Bartholomaeus Arnoldi de Usingen

Abstract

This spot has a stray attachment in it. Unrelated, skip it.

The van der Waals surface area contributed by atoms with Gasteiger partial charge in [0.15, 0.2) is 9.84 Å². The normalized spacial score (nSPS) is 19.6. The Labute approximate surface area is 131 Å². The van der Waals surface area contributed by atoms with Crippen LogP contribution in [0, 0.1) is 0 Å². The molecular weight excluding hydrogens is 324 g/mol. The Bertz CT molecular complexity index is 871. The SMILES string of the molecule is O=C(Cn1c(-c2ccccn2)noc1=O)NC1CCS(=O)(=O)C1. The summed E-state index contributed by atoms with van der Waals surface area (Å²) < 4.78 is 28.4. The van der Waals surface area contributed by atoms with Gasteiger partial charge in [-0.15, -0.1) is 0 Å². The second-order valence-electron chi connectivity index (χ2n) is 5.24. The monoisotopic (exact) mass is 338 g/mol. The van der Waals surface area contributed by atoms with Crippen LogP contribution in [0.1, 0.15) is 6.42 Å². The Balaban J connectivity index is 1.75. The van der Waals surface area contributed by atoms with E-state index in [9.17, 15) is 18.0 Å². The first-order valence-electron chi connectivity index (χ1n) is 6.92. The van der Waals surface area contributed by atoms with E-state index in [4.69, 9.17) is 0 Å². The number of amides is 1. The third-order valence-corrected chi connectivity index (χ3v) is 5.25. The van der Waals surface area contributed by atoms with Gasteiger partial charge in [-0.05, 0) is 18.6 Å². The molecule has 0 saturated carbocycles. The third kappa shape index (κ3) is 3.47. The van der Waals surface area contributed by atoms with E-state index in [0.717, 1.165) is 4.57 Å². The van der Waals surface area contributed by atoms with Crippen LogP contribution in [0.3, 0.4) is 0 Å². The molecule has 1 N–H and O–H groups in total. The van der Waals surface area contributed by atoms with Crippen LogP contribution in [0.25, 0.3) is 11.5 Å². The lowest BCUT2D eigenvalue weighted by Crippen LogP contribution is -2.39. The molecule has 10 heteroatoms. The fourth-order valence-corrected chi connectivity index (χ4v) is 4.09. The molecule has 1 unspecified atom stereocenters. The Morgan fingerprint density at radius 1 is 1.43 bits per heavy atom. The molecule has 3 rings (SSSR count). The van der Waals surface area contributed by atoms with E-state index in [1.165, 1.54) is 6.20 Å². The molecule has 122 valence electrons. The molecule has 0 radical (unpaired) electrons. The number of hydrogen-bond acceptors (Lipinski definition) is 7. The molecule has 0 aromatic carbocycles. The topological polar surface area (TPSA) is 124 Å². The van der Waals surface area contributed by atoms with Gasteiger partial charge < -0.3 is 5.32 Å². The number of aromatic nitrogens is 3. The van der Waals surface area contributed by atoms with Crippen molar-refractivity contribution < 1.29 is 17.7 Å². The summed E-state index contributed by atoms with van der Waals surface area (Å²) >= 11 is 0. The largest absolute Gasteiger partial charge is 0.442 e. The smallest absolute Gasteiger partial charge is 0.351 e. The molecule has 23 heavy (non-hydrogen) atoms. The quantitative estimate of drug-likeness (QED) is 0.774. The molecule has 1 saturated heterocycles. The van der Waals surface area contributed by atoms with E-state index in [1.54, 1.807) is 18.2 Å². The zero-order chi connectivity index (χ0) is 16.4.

Bartholomaeus Arnoldi (b. c. 1465, d. September 9, 1532) (also called Usingen after his birthplace), began as a philosopher in the via moderna school and later became a member and a theologian of the Order of Augustinian Hermits. Together with Jodocus Trutfetter he was the most prominent philosopher in Erfurt in the early sixteenth century. Usingen’s main authorities were Buridan, Ockham, Gregory of Rimini, Peter of Ailly and Gabriel Biel. The focus of his teaching was on a “common view of the via moderna,” which was strongly involved in semantic–metaphysical questions. Usingen stressed the importance of logic as a necessary tool for gaining scientific knowledge, but his works on natural philosophy in particular were respected by his contemporaries. In natural philosophy, he generally followed the Buridanian tradition. His discussion on the theory of supposition follows Ockham. On the relationship between theology and philosophy, he strongly posited the unity of truth by allowing certain theological truths a sufficient degree of plausibility as truths in natural philosophy. This view was partly based on Lawrence of Lindores.